|Syntactic Confectionery Delight|
Re^4: Dynamically Updating Frequency Analysisby Limbic~Region (Chancellor)
|on Aug 01, 2013 at 20:45 UTC||Need Help??|
But that still doesn't make sense to me. Why would you encode all the "HE"'s when "THEN" is also in your dictionary?
In my example, it turns out to be a tie. Compressing the 3 instances of 'HE' as step 1 reduces the string from 12 characters to 9. If instead, as step 1 'THEN' was chosen it would still go from 12 characters down to 9. I should have chosen a non-tie example but the idea was that at that point in time, compressing 3 instances of 'HE' was supposed to be better than 1 instance of 'THEN'
I think to understand how the person arrived at this decision (and why it makes sense to him), you need to follow his logic.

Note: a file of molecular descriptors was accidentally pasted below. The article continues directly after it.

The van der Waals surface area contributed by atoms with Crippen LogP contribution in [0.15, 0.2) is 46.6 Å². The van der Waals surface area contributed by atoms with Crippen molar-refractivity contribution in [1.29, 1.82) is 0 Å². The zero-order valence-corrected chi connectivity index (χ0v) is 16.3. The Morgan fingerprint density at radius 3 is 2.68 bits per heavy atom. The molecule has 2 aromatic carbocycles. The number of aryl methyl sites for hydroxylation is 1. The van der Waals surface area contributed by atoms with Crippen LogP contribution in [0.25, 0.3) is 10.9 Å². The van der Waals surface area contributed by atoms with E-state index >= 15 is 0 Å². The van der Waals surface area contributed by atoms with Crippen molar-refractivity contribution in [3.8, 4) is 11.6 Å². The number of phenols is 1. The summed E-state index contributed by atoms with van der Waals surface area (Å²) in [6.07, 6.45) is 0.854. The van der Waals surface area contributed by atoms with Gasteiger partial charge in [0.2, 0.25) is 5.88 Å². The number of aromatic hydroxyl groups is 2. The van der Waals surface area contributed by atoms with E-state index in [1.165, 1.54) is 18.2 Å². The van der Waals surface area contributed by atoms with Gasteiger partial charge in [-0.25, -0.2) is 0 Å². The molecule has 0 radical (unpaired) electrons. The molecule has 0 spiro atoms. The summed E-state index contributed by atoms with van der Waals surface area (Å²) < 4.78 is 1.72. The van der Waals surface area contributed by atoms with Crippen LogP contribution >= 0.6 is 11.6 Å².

Also consider that encoding a single THEN wins you more than encoding 3 HE's with the type of scheme you have (4:1 versus 2:1)
Actually, no. Because there is only 1 instance of THEN, encoding it has reduced the file by 3 characters. While it is true that encoding 3 instances of HE also only reduces the file by 3 characters, the example probably should have been 'THE HEN THEN HE HE HE'
Luckily greedy solutions tend to be "close enough" most of the time.
He gave up and went with a heuristic approach that didn't require recalculating the frequency distributions. I didn't see his original approach as viable but I wanted to help him explore it as fully as possible.
If I may be so bold, encouraging people to try to implement algorithms without any domain research is not a bad idea as the starting point of a learning exercise. But I think you should follow up with some proper study of some important algorithms.
That is exactly what this exercise was about. Not everyone agrees with my philosophy of doing things the wrong way to appreciate the right way later.
Cheers - L~R